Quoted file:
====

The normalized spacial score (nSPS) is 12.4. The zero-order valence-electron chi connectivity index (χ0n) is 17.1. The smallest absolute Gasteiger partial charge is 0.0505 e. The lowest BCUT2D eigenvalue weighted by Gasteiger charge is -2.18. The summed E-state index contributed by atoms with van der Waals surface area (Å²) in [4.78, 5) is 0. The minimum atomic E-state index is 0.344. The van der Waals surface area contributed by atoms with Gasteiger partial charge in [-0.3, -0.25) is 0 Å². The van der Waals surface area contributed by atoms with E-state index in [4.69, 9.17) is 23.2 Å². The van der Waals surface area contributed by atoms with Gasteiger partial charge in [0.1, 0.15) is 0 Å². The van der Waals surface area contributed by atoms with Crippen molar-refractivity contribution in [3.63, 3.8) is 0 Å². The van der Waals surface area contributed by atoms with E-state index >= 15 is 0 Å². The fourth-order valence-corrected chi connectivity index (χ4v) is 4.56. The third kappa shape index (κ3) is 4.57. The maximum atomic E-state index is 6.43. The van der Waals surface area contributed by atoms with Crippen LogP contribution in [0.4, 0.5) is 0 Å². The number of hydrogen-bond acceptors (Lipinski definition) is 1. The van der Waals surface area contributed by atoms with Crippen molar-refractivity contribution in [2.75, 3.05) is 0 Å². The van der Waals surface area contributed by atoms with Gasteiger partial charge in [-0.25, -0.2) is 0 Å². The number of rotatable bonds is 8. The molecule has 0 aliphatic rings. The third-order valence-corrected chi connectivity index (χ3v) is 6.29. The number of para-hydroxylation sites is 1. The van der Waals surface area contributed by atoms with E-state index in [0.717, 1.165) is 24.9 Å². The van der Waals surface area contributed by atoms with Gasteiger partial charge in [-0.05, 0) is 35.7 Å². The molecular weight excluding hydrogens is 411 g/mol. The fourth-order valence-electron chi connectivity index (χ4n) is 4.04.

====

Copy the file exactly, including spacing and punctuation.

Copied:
The normalized spacial score (nSPS) is 12.4. The zero-order valence-electron chi connectivity index (χ0n) is 17.1. The smallest absolute Gasteiger partial charge is 0.0505 e. The lowest BCUT2D eigenvalue weighted by Gasteiger charge is -2.18. The summed E-state index contributed by atoms with van der Waals surface area (Å²) in [4.78, 5) is 0. The minimum atomic E-state index is 0.344. The van der Waals surface area contributed by atoms with Gasteiger partial charge in [-0.3, -0.25) is 0 Å². The van der Waals surface area contributed by atoms with E-state index in [4.69, 9.17) is 23.2 Å². The van der Waals surface area contributed by atoms with Gasteiger partial charge in [0.1, 0.15) is 0 Å². The van der Waals surface area contributed by atoms with Crippen molar-refractivity contribution in [3.63, 3.8) is 0 Å². The van der Waals surface area contributed by atoms with E-state index >= 15 is 0 Å². The fourth-order valence-corrected chi connectivity index (χ4v) is 4.56. The third kappa shape index (κ3) is 4.57. The maximum atomic E-state index is 6.43. The van der Waals surface area contributed by atoms with Crippen LogP contribution in [0.4, 0.5) is 0 Å². The number of hydrogen-bond acceptors (Lipinski definition) is 1. The van der Waals surface area contributed by atoms with Crippen molar-refractivity contribution in [2.75, 3.05) is 0 Å². The van der Waals surface area contributed by atoms with Gasteiger partial charge in [-0.25, -0.2) is 0 Å². The number of rotatable bonds is 8. The molecule has 0 aliphatic rings. The third-order valence-corrected chi connectivity index (χ3v) is 6.29. The number of para-hydroxylation sites is 1. The van der Waals surface area contributed by atoms with E-state index in [0.717, 1.165) is 24.9 Å². The van der Waals surface area contributed by atoms with Gasteiger partial charge in [-0.05, 0) is 35.7 Å². The molecular weight excluding hydrogens is 411 g/mol. The fourth-order valence-electron chi connectivity index (χ4n) is 4.04.